VIEWS: 52 PAGES: 17 POSTED ON: 12/3/2011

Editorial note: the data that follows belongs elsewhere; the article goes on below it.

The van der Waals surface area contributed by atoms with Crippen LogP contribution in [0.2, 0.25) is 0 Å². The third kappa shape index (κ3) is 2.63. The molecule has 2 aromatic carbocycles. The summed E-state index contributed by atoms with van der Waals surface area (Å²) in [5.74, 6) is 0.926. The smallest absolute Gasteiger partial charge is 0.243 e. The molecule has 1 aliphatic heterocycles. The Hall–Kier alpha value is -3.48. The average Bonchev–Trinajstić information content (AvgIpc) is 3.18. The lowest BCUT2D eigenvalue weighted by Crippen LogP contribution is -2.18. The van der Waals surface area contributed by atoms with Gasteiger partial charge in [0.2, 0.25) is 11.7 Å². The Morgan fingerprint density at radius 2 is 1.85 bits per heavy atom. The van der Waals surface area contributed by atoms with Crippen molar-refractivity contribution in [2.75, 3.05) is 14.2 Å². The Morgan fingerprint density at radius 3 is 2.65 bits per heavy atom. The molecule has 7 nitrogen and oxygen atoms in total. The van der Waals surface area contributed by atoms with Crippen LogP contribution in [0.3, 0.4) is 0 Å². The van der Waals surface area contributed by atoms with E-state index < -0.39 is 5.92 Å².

Meade, A. W. (2008, April). Power of AFIs to Detect CFA Model Misfit. Paper presented at the 23th Annual Conference of the Society for Industrial and Organizational Psychology, San Francisco, CA. Power of AFIs to Detect CFA Model Misfit Adam W. Meade North Carolina State University Hu and Bentler (1999) have derived guidelines for approximate fit indices (AFIs) that are indicative of adequate model fit. The current study evaluated these guidelines for data in which an unmodeled factor was present. Results indicated poor power to detect model misspecification for all AFIs examined. Confirmatory factor analysis (CFA) has 2007). Many of these AFIs are derived from the same become a primary tool in scale development and fit function used to calculate the chi-square statistic measure evaluation in psychological and (e.g., CFI, IFI, NFI, RNI, TLI), while others index organizational research (Hinkin, 1998). While there average discrepancy between reproduced and are several methods of evaluating CFA model fit, the observed correlations (e.g., RMSR). Excellent excessive sensitivity of the chi-square statistic has led overviews of the AFIs are available in the extant to the development and application of many literature (e.g., Hu & Bentler, 1998; Marsh et al., approximate fit indices (AFIs; see Marsh, Bella, and 1996; Tanaka, 1993) and will not be discussed in Hau, 1996). Previous simulation studies have detail. indicated that reasonable assurance of adequate There have been many simulation studies model fit may be found when some fit indices are over the years in which various model meet or exceed particular values. A recent such study misspecification has been simulated in order to by Hu and Benter (1999) has been enormously determine the performance of the AFIs. The most influential, cited over 2000 times (as of September influential article on AFI performance has been that 10, 2007), to the extent that Barrett (2007) has by Hu and Bentler (1999). In their study, recently stated that this work has become the “bible” misspecification was based on improperly of the “Golden Rules” of fit. constrained factor covariances or factor cross- In their simulation work, Hu and Bentler loadings. Based on these simulations, Hu and Bentler (1999) simulated several types of model proposed evaluating model fit using SRMR values misspecification in order to derive their suggested less than or equal to .08 as that index was most AFI values that indicate acceptable fit. These sensitive to misspecification among factor misspecifications included improperly specified covariances. Additionally they suggested evaluating covariances among latent factors and improperly model fit using one of the indices more sensitive to constrained factor loadings (i.e., erroneously omitting factor loading misspecification. These include TLI, cross-loadings). Despite the sizable nature of their IFI, CFI, RNI, and Gamma-hat values greater than or simulations, they failed to investigate the effect of equal to .95, while .90 was recommended for Mc, model misspecification due to an unmodeled latent with a recommended RMSEA value less than or factor. In this study, we simulate a number of models equal to .06. with a misspecified factor structure in which an More recently, other authors have continued additional latent variable is omitted, to evaluate to index the performance of AFIs under certain data behavior of both the chi-square statistic and AFIs. conditions. For instance, Marsh, Hau, and Wen (2004) sought to replicate many of Hu and Benter’s Prior Fit Index Simulation Research (1999) conditions. They came to the general The excessive sensitivity of the chi-square conclusion that the Hu and Bentler recommended statistic with large samples has been known for some cutoffs were somewhat conservative for some types time, which rapidly gave rise to the development of of models. Beauducel and Wittmann (2005) sought to several AFIs in order to better index the extent to simulate data more similar to personality data than which models “approximately” fit the data (Steiger, were Hu and Bentler’s (1999) simulations. They used AFIs and CFA Misfit 2 lower correlations and factor loadings than Hu & replications that exceeded the values suggested by Hu Bentler (i.e., lower communality and factor and Bentler (1999). reliability) and simulated data with secondary loadings on modeled factors. They found that misfit Method under typical conditions encountered in personality research may be less likely to be detected with An initial structural model was developed RMSEA and RMSR than other AFIs. for four correlated factors. Factor loadings and factor Fan & Silvo (2005) did not evaluate correlations were taken from a recently published individual AFIs, but rather the strategy put forth by study (Donnellan, Oswald, Baird, & Lucas, 2006) of Hu and Benter (1999) of reporting two indices. Their a short form of a commonly used personality survey, results question Hu and Benter’s finding that RMSR the International Personality Item Pool (IPIP; was more sensitive to factor covariance Goldberg, 1999). While the IPIP assesses the Big misspecification while other AFIs were more Five personality dimensions, we utilized factor sensitive to measurement model misspecifications. loadings and factor correlations from only four of They suggested reporting multiple AFIs. these factors, in order to keep the model of realistic and manageable size. Thus, our initial data contained Unmodeled Factors 16 items with four items loading onto each of the In sum, while many excellent simulation four factors. These factor loadings were treated as studies on AFIs have been conducted recently, none error-free population parameters for our data (see have evaluated the potential impact of an unmodeled Table 1). Item uniqueness terms were created such factor. There are several instances in which such a that item variance was equal to unity. We also factor may be present. First, an unmodeled factor introduced nominal model misfit by simulating cross- affecting several items may be present when several loadings for items onto all three secondary factors. related measures of a broader construct are modeled. These cross-loadings were sampled from a normal For instance, a general mental ability factor may be distribution (µ=0.0, σ=.05) such that the expected present among a group of related but distinct ability range of such cross-loadings was between -.10 and tests (e.g., mechanical, quantitative). Similarly, some +.10. Once population data were simulated, sampling models of assessment center performance have been error was introduced into 500 sample replications. put forth in which a general performance factor that Because we were interested in two types of affects each post-exercise dimension rating (Lance, model parameters that may affect fit; number of Lambert, Gewin, Lievens, & Conway, 2004) though items and number of factors, multiple data conditions such factors are typically omitted from the model. were created. As described, our primary data Similarly, halo or partial halo rating errors may be consisted of 16 items with four items loading onto represented by general rating tendency factors that each of four factors. To investigate the effect of affect multiple performance dimension items number of items on AFIs, we also simulated data (Solomonson & Lance, 1997). Lastly, common using 32 items and four factors, with eight indicators methods variance present among a group of similarly per factor. In order to create the additional items, we measured variables can be represented as an simply applied the same factor loadings used in the unmodeled factor (cf. Podsakoff & MacKenzie, primary sixteen-item data to the additional eight 1994; Podsakoff, MacKenzie, Moorman, & Fetter, indicators. One issue that arose, however, is that the 1990). In sum, there are several common situations in addition of items resulted in data that were more organizational research in which an unmodeled latent reliable than in the primary data. Differences in factor factor may impact a measurement model, yet the reliability can influence the precision of estimated impact of such a factor on model fit is unknown. model parameters (Meade & Bauer, in press). Fornell and Larcker (1981) give factor reliability as: Current Study p The current sought to determine the extent ∑ λ ip to which the presence of an unmodeled factor with ρη = p i =1 (1) significant cross-loadings on observed items would p affect CFA model fit. In order to evaluate the ∑ λ ip + ∑ var (ε i ) performance of the chi-square and AFIs, a baseline i =1 i =1 model with good (but imperfect) population model fit where λip indicates the factor loadings of the was first specified. Next, a series of models with indicators of the factor and εi is the item uniqueness. sequentially increasing levels of model In order to equalize reliability for each of the four misspecification were simulated. Model fit statistics factors, the 32 item factor loadings were created by were then recorded as were the percentage of subtracting a constant from item factor loadings in AFIs and CFA Misfit 3 the 16-item condition. This constant varied across the For our smallest level of misspecification, a single four factors but was the same for all items within a item loaded onto both its original factor and the given factor. The value of the constant was derived unmodeled factor. In order to create the via an iterative process using the Generalized misspecification, the magnitude of the original factor Reduced Gradient (GRG2) nonlinear optimization loading was split between the original factor and the implemented in Microsoft Excel’s “Solver” unmodeled factor (cf. Butts, Vandenberg, & subroutine (see Fylstra, Lasdon, Watson, & Waren, Williams, 2006). For example, Item 2’s population 1998 for a description). As a result, item factor factor loading value was .76 in baseline data. For loadings in the 32-item condition were lower than misspecified data, the factor loading was .38 for both their 16-item counterparts, but the reliability of each the original factor (Factor 1) and the unmodeled factor was equal across the two conditions. As with factor (with item uniqueness terms, and therefore the 16-item data, item uniqueness terms were item variance, being equal in both misspecified and simulated for 32-item data such that each item had a baseline data). For subsequent levels of variance of 1.0. Population item factor loadings for misspecification, one additional item per condition the 32-item data appear in Table 2. was specified to load onto both its original factor and Number of factors. Having generated two the unmodeled factor. These items are referred to as sets of population parameters, number of factors (2 or misspecified items. An equal number of items per 4) was manipulated by either selecting all four factors factor were designated as misspecified items to the for analysis in the CFA model, or by only analyzing extent possible (i.e., for 8 misspecified items, there items that loaded onto the first two of the four were two misspecified items from each of the four factors. As a result, there were four potential factors). Note that reference indicators were used in conditions of number of factors and number of this study to provide a metric for the latent variables indicators (with these two variables not being fully during the data analyses. In all study conditions, crossed). Note that the reliability of the factors were factor loadings for reference indicators were held equal across all four conditions: constant in the population. We then simulated up to 66% of the freely estimated factor loadings as Condition A: 4 items for each of 4 factors (i.e., 16 misspecified items per condition. Nested within each items and 4 factors) of these conditions were the six sample size conditions described earlier. Condition B: 8 items for each of 4 factors (i.e., 32 items and 4 factors) Analyses A CFA model was estimated in which the Condition C: 4 items for each of 2 factors (i.e., 8 population baseline model factor structure was items and 2 factors) specified. Covariance matrices were analyzed with the first item in each factor serving as the reference Condition D: 8 items for each of 2 factors (i.e., 16 indicator. ML estimation was used for all analyses items and 2 factors) using LISREL 8.53 (Jöreskog & Sörbom, 1996). AFIs. We examined the chi-square statistic Study Variables and several AFIs recommended by Hu and Bentler We manipulated several study variables: (1999). Specifically, We examined the TLI (NNFI), sample size, number of factors, number of indicators, IFI (BL89), RNI, CFI, Gamma-Hat, McDonald’s and the level of misspecification. Sample size Centrality Index (Mc), SRMR, and RMSEA. conditions included 100, 200, 400, 800, 1600, and The extent to which each AFI was 6400. These values were chosen in order to represent influenced by amount of misspecification, sample both commonly occurring sample sizes and large size, and model complexity was evaluating via sample sizes that would likely give rise to a highly ANOVAs using SAS’s Proc GLM. In each model, sensitive chi-square statistic. With such large sample the AFI was entered as the dependent variable, with sizes (as sometimes encountered in organizational the number of misspecified items, sample size, research), researchers may be more likely to rely on number of factors, and number of items as the AFIs rather than chi-square indices to evaluate model predictors. We then calculated ω2 effect size fit. As such, there were a total of four baseline estimates for these variables as well as the population models (Conditions A-D), with six sample interactions among them. AFIs were considered to be size conditions simulated for each. optimal if they displayed large ω2 values for level of In order to manipulate varying magnitudes misspecification and small ω2 values for other study of misspecification, we created an unmodeled variables. We evaluated redundancy between AFIs by additional factor upon which items could cross-load. computing correlations among the AFIs. AFIs and CFA Misfit 4 Perhaps the most important criteria is the misspecified items, this number represents Type I extent to which researchers would accurately error. The number of misspecified items is depicted conclude that misspecification was present in their on the X axis. The slope of the S-shaped curves data. While not intended, the recommendations for represents the sensitivity of the fit index to detect adequate model fit put forth by Hu and Bentler misspecification. Ideally, with no misspecified items, (1999) have turned into de-facto significance tests the percentage of replications in which misfit was (Marsh et al., 2004) in which failure to reach the indicated will be at the nominal level (i.e., < 5%). values specified leads to the conclusion of inadequate However, the curve should then rise sharply to fit. For each replication in each condition, we indicate misfit when misspecified items were computed whether or not the AFI in question simulated. Also, ideally power curves should be exceeded the AFI values recommended by Hu and similar across conditions and sample sizes. Bentler (1999). Hu and Bentler proposed an AFI As can be seen in Figure 1, chi-square was value greater than or equal to .95 be used for TLI, very sensitive to sample size, with Type I error rates IFI, CFI, RNI, and Gamma-hat, while .90 was at 100% with sample sizes of 6400. The very minor recommended for Mc. SRMR less than or equal to cross-loadings simulated in the data were enough to .08 and RMSEA less than or equal to .06 were also indicate misfit using chi-square for large sample examined. sizes. Type I error was also high in Condition B across all sample sizes. The effect of sample size on Results chi-square behavior is obvious and not ideal. Figure 2 reveals somewhat more desirable Convergence errors or inadmissible performance for TLI. Type I error rates are typically solutions were present in less than 2% of the low (with the exception of Condition B, N=100) and replications in each of the conditions, with condition power curves tend to have a large slope. However, B having somewhat more than the other three the location of the power curves is shifted to the right conditions. Additionally, these were somewhat more somewhat more than would be desired. In other common for small sample sizes, yet never exceeded words, a sizable percentage of items can be 4% in any one condition. Replications in which misspecified yet the TLI would continue to indicate estimation errors occurred were removed from adequate fit. In condition B, up to 6 items could load further analyses. onto an unspecified factor yet TLI would be > .95 Results of the decomposition of variance can when sample size is 800 or greater. Given the high be found in Table 3. As can be seen, no index was correlation between the indices, it is unsurprising that particularly sensitive to model misspecification while Figures 3-5 show very similar findings for CFI, IFI, several were sensitive to either sample size or an and RNI, respectively. interaction between sample size and other simulated Figure 6 presents the results for gamma-hat. conditions. As expected, chi-square and SRMR were Echoing the findings in Table 3, gamma-hat was very particularly egregious offenders with respect to insensitive to this type of misspecification. sample size. Among AFIs, Mc displayed the largest While Table 3 suggested that Mc was most effect size due to misspecification and among the sensitive to misspecification, the strong influence of smallest due to sample size. However, it was more number of factors on Mc can be found in Figure 7. strongly affected by number of factors than were Mc had somewhat high Type I error rates in other indices. RMSEA had no sensitivity whatsoever condition A and very high Type I error rates in due to misspecification and was most strongly Condition B with small sample sizes. Conversely, affected by the number of items simulated. power was very low in Conditions C and D. Correlations among the fit indices can be Figure 8 shows that SRMR is very poorly found in Table 4. As can be seen, several of the suited to detect this type of misspecification. Number indices correlated nearly perfectly (TLI, CFI, IFI, of samples in which misspecification was detected RNI). As such, very little information is to be gained was extremely low for nearly all conditions, except by reporting more than one of these indices. Gamma- that of Condition B with N=100. For that condition, hat also correlated between .94 and .95 with these Type I error was in excess of 95%. indices. The relationship between chi-square and Finally, RMSEA performed very poorly in AFIs was somewhat low. conditions B and D, nearly always indicating The percentage of replications exceeding the adequate fit. Conversely, while shifted somewhat Hu and Bentler (1999) recommended AFI values for more to the right than would be desired, power good fit can be found in Figures 1-9. In these figures, curves had excellent slopes in Conditions A and C. power is the percentage of samples in which poor fit was indicated, though for conditions of zero AFIs and CFA Misfit 5 Discussion such indices in broader CFA and SEM research. While several previous studies have established criteria for acceptable model fit using AFIs for various types of model misspecification, this study was the first to examine the effect of References misspecification due to an unmodeled factor. Based on an extensive simulation of misspecification of Barrett, P. (2007). Structural equation modelling: factor covariances and cross-loading items, Hu and Adjudging model fit. Personality and Bentler (1999) recommended several AFIs that could Individual Differences, 42, 815-824. be used to successfully highlight model Beauducel, A., & Wittmann, W. W. (2005). misspecification. Using those recommended values, Simulation Study on Fit Indexes in CFA we evaluated the percentage of replications in which Based on Data With Slightly Distorted simulated misspecification due to an unmodeled Simple Structure. Structural Equation factor was identified. We found inadequate Modeling, 12, 41-75. performance for chi-square, as well as the AFIs we Butts, M. M., Vandenberg, R. J., & Williams, L. J. examined: TLI, CFI, IFI, RNI, Gamma-hat, Mc, (2006, August). Investigating susceptibility SRMR, and RMSEA. Most indices showed of measurement invariance tests: The somewhat inadequate sensitivity to misspecification effects of common method variance. Paper with many also showing sensitivity to sample size presented at the annual meeting of the (e.g., chi-square, SRMR), numbers of factors (e.g., Academy of Management, Atlanta, GA. Mc), numbers of items (e.g., RMSEA), or some Donnellan, M. B., Oswald, F. L., Baird, B. M., & combination of these model conditions. Among those Lucas, R. E. (2006). The Mini-IPIP Scales: indices not excessively prone to the influence of Tiny-Yet-Effective Measures of the Big these simulated conditions (e.g., TLI, CFI, IFI, and Five Factors of Personality. Psychological RNI), power was still quite low to detect Assessment, 18, 192-203. misspecification unless the percentage of items that Fan, X., & Sivo, S. A. (2005). Sensitivity of Fit was misspecified was quite high (typically > 30%). Indexes to Misspecified Structural or Measurement Model Components: Rationale Summary and Recommendations of Two-Index Strategy Revisited. Structural Given the poor performance of both chi- Equation Modeling, 12, 343-367. square and the AFIs examined in this study, CFA Fornell, C., & Larcker, D. F. (1981). Evaluating cannot be recommended to reliably indicate whether structural equation models with an unmodeled factor is present in the data. While we unobservable variables and measurement did not examine EFA directly in this study, our error. Journal of Marketing Research, results suggest that if there is any doubt as to the 18(February), 39-50. appropriate number of factors underlying a dataset, Fylstra, D., Lasdon, L., Watson, J., & Waren, A. EFA should be conducted prior to CFA to ensure that (1998). Design and use of the Microsoft the correct number of factors are modeled. Note that Excel Solver. INTERFACES, 28 (5), 29-55. in this study, our unmodeled factor had cross- Goldberg, L. R. (1999). A broad-bandwidth, public loadings with items that also loaded onto their domain, personality inventory measuring the specified factor. This scenario might be indicative of lower-level facets of several five-factor one in which a general ability underlies a series of models. In I. Mervielde, I. Deary, F. D. related ability tests, halo error in performance ratings, Fruyt & F. Ostendorf (Eds.), Personality or common methods effects in survey responses. Psychology In Europe (Vol. 7, pp. 7-28). Despite the poor performance of the AFIs in Tilburg, The Netherlands: Tilburg the current study, we do not support Barrett’s (2007) University Press. recent call to abandon AFIs. Rather, our results for Hinkin, T. R. (1998). A brief tutorial on the the chi-square statistic indicate exactly why AFIs are development of measures for use in survey needed. With very large sample sizes sometime questionnaires. Organizational Research found in organizational research, the chi-square test Methods, 1, 104-121. was significant nearly 100% of the time even when Hu, L. T., & Bentler, P. M. (1998). Fit indices in no misspecification was simulated beyond the covariance structure modeling: Sensitivity to nominal misfit of trivially small cross-loadings of underparameterized model misspecification. items. Even though AFIs did not perform well under Psychological Methods, 3, 424-453. the current study conditions, we see a great need for AFIs and CFA Misfit 6 Hu, L. T., & Bentler, P. M. (1999). Cutoff criteria for H., & Fetter, R. (1990). Transformational fit indexes in covariance structure analysis: leader behaviors and their effects on Conventional criteria versus new followers' trust in leader, satisfaction, and alternatives. Structural Equation Modeling, organizational citizenship behaviors. 6, 1-55. Leadership Quarterly, 1, 107-142. Jöreskog, K. G., & Sörbom, D. (1996). LISREL 8: Solomonson, A. L., & Lance, C. E. (1997). Users Reference Guide. Chicago: Scientific Examination of the relationship between Software International. true halo and halo error in performance Lance, C. E., Lambert, T. A., Gewin, A. G., Lievens, ratings. Journal of Applied Psychology, 82, F., & Conway, J. M. (2004). Revised 665-674. estimates of dimension and exercise Steiger, J. H. (2007). Understanding the limitations of variance components in assessment center global fit assessment in structural equation postexercise dimension ratings. Journal of modeling. Personality and Individual Applied Psychology, 89, 377-385. Differences, 42, 893-898. Marsh, H., Balla, J. R., & Hau, K. (1996). An Tanaka, J. S. (1993). Multifaceted conceptions of fit evaluation of incremental fit indices: a in structure equation models. In K. A. clarification of mathematical and empirical Bollen & J. S. Long (Eds.) Testing structural properties. In G. A. Marcoulides & R. E. equation models (pp. 136-162). Newbury Schumacker (Eds.), Advanced structural Park, CA: Sage. equation modeling: Issues and techniques. Mahwah NJ: Erlbaum. Marsh, H. W., Hau, K. T., & Wen, Z. (2004). In Search of Golden Rules: Comment on Hypothesis-Testing Approaches to Setting Cutoff Values for Fit Indexes and Dangers Author Contact Info in Overgeneralizing Hu and Bentler's (1999) Findings. Structural Equation Modeling, 11, Adam W. Meade 320-341. Department of Psychology Meade, A. W., & Bauer, D. J. (in press). Power and North Carolina State University precision in confirmatory factor analytic Campus Box 7801 tests of measurement invariance. Structural Raleigh, NC 27695-7801 Equation Modeling. Phone: 919-513-4857 Podsakoff, P. M., & MacKenzie, S. B. (1994). An Fax: 919-515-1716 examination of the psychometric properties E-mail: adam_meade@ncsu.edu and nomological validity of some revised and reduced substitutes for leadership scales. Journal of Applied Psychology, 79, 702-713. Podsakoff, P. M., MacKenzie, S. B., Moorman, R. 2 Table 1 Population Factor Loadings for Baseline Model – Sixteen-Item Condition Item Extraversion Agreeableness Neuroticism Cons 1 0.68 -0.03 -0.02 -0.11 2 0.76 0.02 -0.03 -0.03 3 0.74 -0.04 -0.03 0.00 4 0.75 0.00 -0.01 0.08 5 0.04 0.76 0.07 0.00 6 -0.06 0.56 -0.03 0.04 7 -0.08 0.75 0.07 0.06 8 -0.02 0.72 0.05 -0.03 9 0.07 -0.01 0.80 0.00 10 -0.01 -0.03 0.58 -0.02 11 -0.04 0.06 0.80 0.03 12 0.04 0.00 0.39 0.05 13 -0.02 -0.02 -0.01 0.65 14 0.00 -0.13 -0.03 0.67 15 0.00 0.03 -0.01 0.59 16 0.00 0.03 0.02 0.67 Table 2 Population Factor Loadings for Baseline Model –Thirty Two-Item Condition Item Extraversion Agreeableness Neuroticism Cons 1 0.540 -0.03 -0.02 -0.11 2 0.620 0.02 -0.03 -0.03 3 0.600 -0.04 -0.03 0.00 4 0.610 0.00 -0.01 0.08 5 0.040 0.609 0.07 0.00 6 -0.060 0.409 -0.03 0.04 7 -0.080 0.599 0.07 0.06 8 -0.020 0.569 0.05 -0.03 9 0.070 -0.01 0.650 0.00 10 -0.010 -0.03 0.430 -0.02 11 -0.040 0.06 0.650 0.03 12 0.040 0.00 0.240 0.05 13 -0.020 -0.02 -0.01 0.505 14 0.000 -0.13 -0.03 0.525 15 0.000 0.03 -0.01 0.445 16 0.000 0.03 0.02 0.525 Note: Note, Items 17-32 are identical to items 1-16. 3 Table 3. Effects of Simulation Variables on Fit Index Chi- Gamma- Study Variable Square TLI CFI IFI RNI Hat Mc SRMR RMSEA Misspecification (M) 0.14 0.24 0.28 0.29 0.28 0.15 0.35 0.06 0.00 Sample Size (N) 0.49 0.11 0.12 0.10 0.11 0.12 0.11 0.67 0.01 Number of Factors (J) 0.07 0.04 0.05 0.05 0.05 0.10 0.17 0.03 0.00 Number of Items (K) 0.01 0.08 0.05 0.06 0.05 0.07 0.01 0.05 0.39 M*N 0.12 0.04 0.05 0.04 0.05 0.02 0.02 0.00 0.00 M*J 0.00 0.00 0.00 0.00 0.00 0.00 0.00 0.00 0.00 M*K 0.01 0.08 0.06 0.07 0.06 0.09 0.02 0.06 0.12 N*J 0.05 0.01 0.01 0.01 0.01 0.02 0.02 0.00 0.00 N*K 0.00 0.02 0.02 0.02 0.02 0.04 0.05 0.02 0.00 M*N*J 0.00 0.00 0.00 0.00 0.00 0.00 0.00 0.00 0.00 M*N*K 0.01 0.00 0.00 0.00 0.00 0.00 0.00 0.00 0.00 R-Square 0.91 0.62 0.64 0.63 0.64 0.61 0.75 0.89 0.52 Table 4. Correlations among Fit Indices. Gamma- Chi-Square TLI CFI IFI RNI hat Mc SRMR RMSEA Chi-Square 1.00 TLI -0.19 1.00 CFI -0.20 0.99 1.00 IFI -0.22 1.00 1.00 1.00 RNI -0.21 1.00 1.00 1.00 1.00 Gamma-hat -0.18 0.95 0.94 0.95 0.94 1.00 Mc -0.31 0.84 0.87 0.88 0.88 0.88 1.00 SRMR -0.18 -0.72 -0.71 -0.70 -0.71 -0.74 -0.63 1.00 RMSEA 0.09 -0.62 -0.56 -0.58 -0.57 -0.65 -0.28 0.37 1.00 4 Figure 1. Performance of chi-square under conditions of model misspecification. Chi-Square, Condition A Chi-Square, Condition B 1.0 1.0 0.8 100 0.8 100 200 200 Power Power 0.6 0.6 400 400 0.4 800 0.4 800 1600 1600 0.2 6400 0.2 6400 0.0 0.0 0 2 4 6 8 0 2 4 6 8 10 12 14 16 18 20 # Misspecified Items # Misspecified Items Chi-Square, Condition C Chi-Square, Condition D 1.0 1.0 0.8 100 0.8 100 200 200 Power Power 0.6 0.6 400 400 0.4 800 0.4 800 1600 1600 0.2 6400 0.2 6400 0.0 0.0 0 1 2 3 4 0 2 4 6 8 10 # Misspecified Items # Misspecified Items 5 Figure 2. Performance of TLI under conditions of model misspecification. TLI, Condition A TLI, Condition B 1.0 1.0 0.8 100 0.8 100 200 200 Power Power 0.6 0.6 400 400 0.4 800 0.4 800 1600 1600 0.2 6400 0.2 6400 0.0 0.0 0 2 4 6 8 0 2 4 6 8 10 12 14 16 18 20 # Misspecified Items # Misspecified Items TLI, Condition C TLI, Condition D 1.0 1.0 0.8 100 0.8 100 200 200 Power Power 0.6 0.6 400 400 0.4 800 0.4 800 1600 1600 0.2 6400 0.2 6400 0.0 0.0 0 1 2 3 4 0 2 4 6 8 10 # Misspecified Items # Misspecified Items 6 Figure 3. Performance of CFI under conditions of model misspecification. CFI, Condition A CFI, Condition B 1.0 1.0 0.8 100 0.8 100 200 200 Power Power 0.6 0.6 400 400 0.4 800 0.4 800 1600 1600 0.2 6400 0.2 6400 0.0 0.0 0 2 4 6 8 0 2 4 6 8 10 12 14 16 18 20 # Misspecified Items # Misspecified Items CFI, Condition C CFI, Condition D 1.0 1.0 0.8 100 0.8 100 200 200 Power Power 0.6 0.6 400 400 0.4 800 0.4 800 1600 1600 0.2 6400 0.2 6400 0.0 0.0 0 1 2 3 4 0 2 4 6 8 10 # Misspecified Items # Misspecified Items 7 Figure 4. Performance of IFI under conditions of model misspecification. IFI, Condition A IFI, Condition B 1.0 1.0 0.8 100 0.8 100 200 200 Power Power 0.6 0.6 400 400 0.4 800 0.4 800 1600 1600 0.2 6400 0.2 6400 0.0 0.0 0 2 4 6 8 0 2 4 6 8 10 12 14 16 18 20 # Misspecified Items # Misspecified Items IFI, Condition C IFI, Condition D 1.0 1.0 0.8 100 0.8 100 200 200 Power Power 0.6 0.6 400 400 0.4 800 0.4 800 1600 1600 0.2 6400 0.2 6400 0.0 0.0 0 1 2 3 4 0 2 4 6 8 10 # Misspecified Items # Misspecified Items 8 Figure 5. Performance of RNI under conditions of model misspecification. RNI, Condition A RNI, Condition B 1.0 1.0 0.8 100 0.8 100 200 200 Power Power 0.6 0.6 400 400 0.4 800 0.4 800 1600 1600 0.2 6400 0.2 6400 0.0 0.0 0 2 4 6 8 0 2 4 6 8 10 12 14 16 18 20 # Misspecified Items # Misspecified Items RNI, Condition C RNI, Condition D 1.0 1.0 0.8 100 0.8 100 200 200 Power Power 0.6 0.6 400 400 0.4 800 0.4 800 1600 1600 0.2 6400 0.2 6400 0.0 0.0 0 1 2 3 4 0 2 4 6 8 10 # Misspecified Items # Misspecified Items 9 Figure 6. Performance of Gamma-hat under conditions of model misspecification. Gamma-Hat, Condition A Gamma-Hat, Condition B 1.0 1.0 0.8 100 0.8 100 200 200 Power Power 0.6 0.6 400 400 0.4 800 0.4 800 1600 1600 0.2 6400 0.2 6400 0.0 0.0 0 2 4 6 8 0 2 4 6 8 10 12 14 16 18 20 # Misspecified Items # Misspecified Items Gamma-Hat, Condition C Gamma-Hat, Condition D 1.0 1.0 0.8 100 0.8 100 200 200 Power Power 0.6 0.6 400 400 0.4 800 0.4 800 1600 1600 0.2 6400 0.2 6400 0.0 0.0 0 1 2 3 4 0 2 4 6 8 10 # Misspecified Items # Misspecified Items 10 Figure 7. Performance of Mc under conditions of model misspecification. Mc, Condition A Mc, Condition B 1.0 1.0 0.8 100 0.8 100 200 200 Power Power 0.6 0.6 400 400 0.4 800 0.4 800 1600 1600 0.2 6400 0.2 6400 0.0 0.0 0 2 4 6 8 0 2 4 6 8 10 12 14 16 18 20 # Misspecified Items # Misspecified Items Mc, Condition C Mc, Condition D 1.0 1.0 0.8 100 0.8 100 200 200 Power Power 0.6 0.6 400 400 0.4 800 0.4 800 1600 1600 0.2 6400 0.2 6400 0.0 0.0 0 1 2 3 4 0 2 4 6 8 10 # Misspecified Items # Misspecified Items 11 Figure 8. Performance of SRMR under conditions of model misspecification. SRMR, Condition A SRMR, Condition B 1.0 1.0 0.8 100 0.8 100 200 200 Power Power 0.6 0.6 400 400 0.4 800 0.4 800 1600 1600 0.2 6400 0.2 6400 0.0 0.0 0 2 4 6 8 0 2 4 6 8 10 12 14 16 18 20 # Misspecified Items # Misspecified Items SRMR, Condition C SRMR, Condition D 1.0 1.0 0.8 100 0.8 100 200 200 Power Power 0.6 0.6 400 400 0.4 800 0.4 800 1600 1600 0.2 6400 0.2 6400 0.0 0.0 0 1 2 3 4 0 2 4 6 8 10 # Misspecified Items # Misspecified Items 12 Figure 9. Performance of RMSEA under conditions of model misspecification. RMSEA, Condition A RMSEA, Condition B 1.0 1.0 0.8 100 0.8 100 200 200 Power Power 0.6 0.6 400 400 0.4 800 0.4 800 1600 1600 0.2 6400 0.2 6400 0.0 0.0 0 2 4 6 8 0 2 4 6 8 10 12 14 16 18 20 # Misspecified Items # Misspecified Items RMSEA, Condition C RMSEA, Condition D 1.0 1.0 0.8 100 0.8 100 200 200 Power Power 0.6 0.6 400 400 0.4 800 0.4 800 1600 1600 0.2 6400 0.2 6400 0.0 0.0 0 1 2 3 4 0 2 4 6 8 10 # Misspecified Items # Misspecified Items